It may not come as “breaking news,” but our federal government is dead in the water. President Obama, who spent his first term seeking the illusion of “bipartisanship” and negotiating against himself, has dug in his heels. The Republican right, accustomed to being able to roll over the administration, doesn’t know where to go, so it also has dug in its heels.
The result is that what was unthinkable has become thinkable, and what was thinkable has quickly become normal. The inevitable result is increased contempt for government, in some cases, for the very idea of government. For examples, Congress is now less popular than cockroaches. (These are small mainland version cockroaches, and the results were close, so it is probable that Congress is more popular than the giant tropical versions of the bugs.) Congress is also more popular than Ebola but it was pretty close.
Commentators have attributed the deadlock to competing “visions.” This is only half true. It is only the Republicans who have a vision. For the Democrats, the goal is to try to defend the social and economic achievements that are under attack. There is no vision in defensive action. For the Republicans and their sponsors, there is a clear vision for the country’s future. It is a nation that looks pretty much like Texas: low taxes, except on those with low incomes, poor services, minimal investment in education, infrastructure and health care, weak regulation and corporate control of government. There is no secret in any of this.
Not much of this works as a vision for the Virgin Islands. And, in most ways, the territory’s posture is similar to that of the Democrats. That is, to defend attacks on the status quo and the achievements of the past.
Given what is at stake, along with the problems that have been visited on the territory in the past several years, that posture is understandable. But it is not enough. It is important to have a vision that people – the large majority on all three islands – can unite around. And one that these majorities can also make an emotional commitment to achieving.
The starting point for such a vision is agreement on what the territory’s priorities should be for the future. These priorities have to be ranked in some order of importance, based on the belief that – whatever the choices are – there won’t be enough money, talent or other resources to do them all at the same time. Some things are more important than others. Other things, especially those that generate revenue, are more immediate than others.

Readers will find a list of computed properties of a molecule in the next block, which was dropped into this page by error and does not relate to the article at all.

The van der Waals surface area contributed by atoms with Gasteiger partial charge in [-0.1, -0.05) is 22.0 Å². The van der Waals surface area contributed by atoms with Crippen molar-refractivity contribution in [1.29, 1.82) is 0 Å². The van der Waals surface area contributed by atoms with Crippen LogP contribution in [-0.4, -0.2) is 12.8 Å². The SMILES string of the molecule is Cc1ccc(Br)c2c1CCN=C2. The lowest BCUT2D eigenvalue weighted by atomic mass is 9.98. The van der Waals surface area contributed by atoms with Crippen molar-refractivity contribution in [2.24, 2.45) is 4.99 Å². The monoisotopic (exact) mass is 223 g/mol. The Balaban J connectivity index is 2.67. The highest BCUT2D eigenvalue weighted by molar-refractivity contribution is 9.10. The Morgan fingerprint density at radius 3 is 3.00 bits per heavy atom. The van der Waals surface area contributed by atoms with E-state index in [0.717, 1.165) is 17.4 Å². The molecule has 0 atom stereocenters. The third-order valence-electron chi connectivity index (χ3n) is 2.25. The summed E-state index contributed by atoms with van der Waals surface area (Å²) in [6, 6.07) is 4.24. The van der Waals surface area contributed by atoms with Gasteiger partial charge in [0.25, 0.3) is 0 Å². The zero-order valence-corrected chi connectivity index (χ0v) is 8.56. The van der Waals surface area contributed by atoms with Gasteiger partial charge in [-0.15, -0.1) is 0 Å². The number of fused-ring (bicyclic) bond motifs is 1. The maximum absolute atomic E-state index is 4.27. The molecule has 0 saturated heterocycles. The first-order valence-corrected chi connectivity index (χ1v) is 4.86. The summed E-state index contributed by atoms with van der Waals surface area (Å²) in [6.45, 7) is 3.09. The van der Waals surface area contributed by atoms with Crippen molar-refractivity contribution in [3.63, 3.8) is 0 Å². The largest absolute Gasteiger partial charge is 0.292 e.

So here is a list for Source readers to consider and to “rank” in what they consider order of importance. Here are the questions: if you look at this list, which are the three most important things to focus on over the next five years? Second, what is missing from this list?
In subsequent columns, the top priorities will be fleshed out in the form of a vision: in each area, what will look different in 2020 if the territory achieves its goals? Here is the list:
– Measurably improve pre-school, primary and secondary education;
– Strengthen the tourism sector; make the territory more competitive and attractive;
– Reduce violence and build community peace;
– Systematically prepare for climate change impacts;
– Improve the territory’s physical infrastructure;
– Improve health care and build healthy communities;
– Achieve substantial energy improvements and the movement to renewable sources of energy;
– Protect and enhance the territory’s physical environment and beauty;
– Substantially reduce corruption;
– Achieve financial stability and place the territory’s pension funds on a sustainable basis;
– Other: __________________________________________________
Pick your top three and respond in the comments section. Feel free to explain the reasons for your choices. All of this information will be fed back in a series of follow-up columns.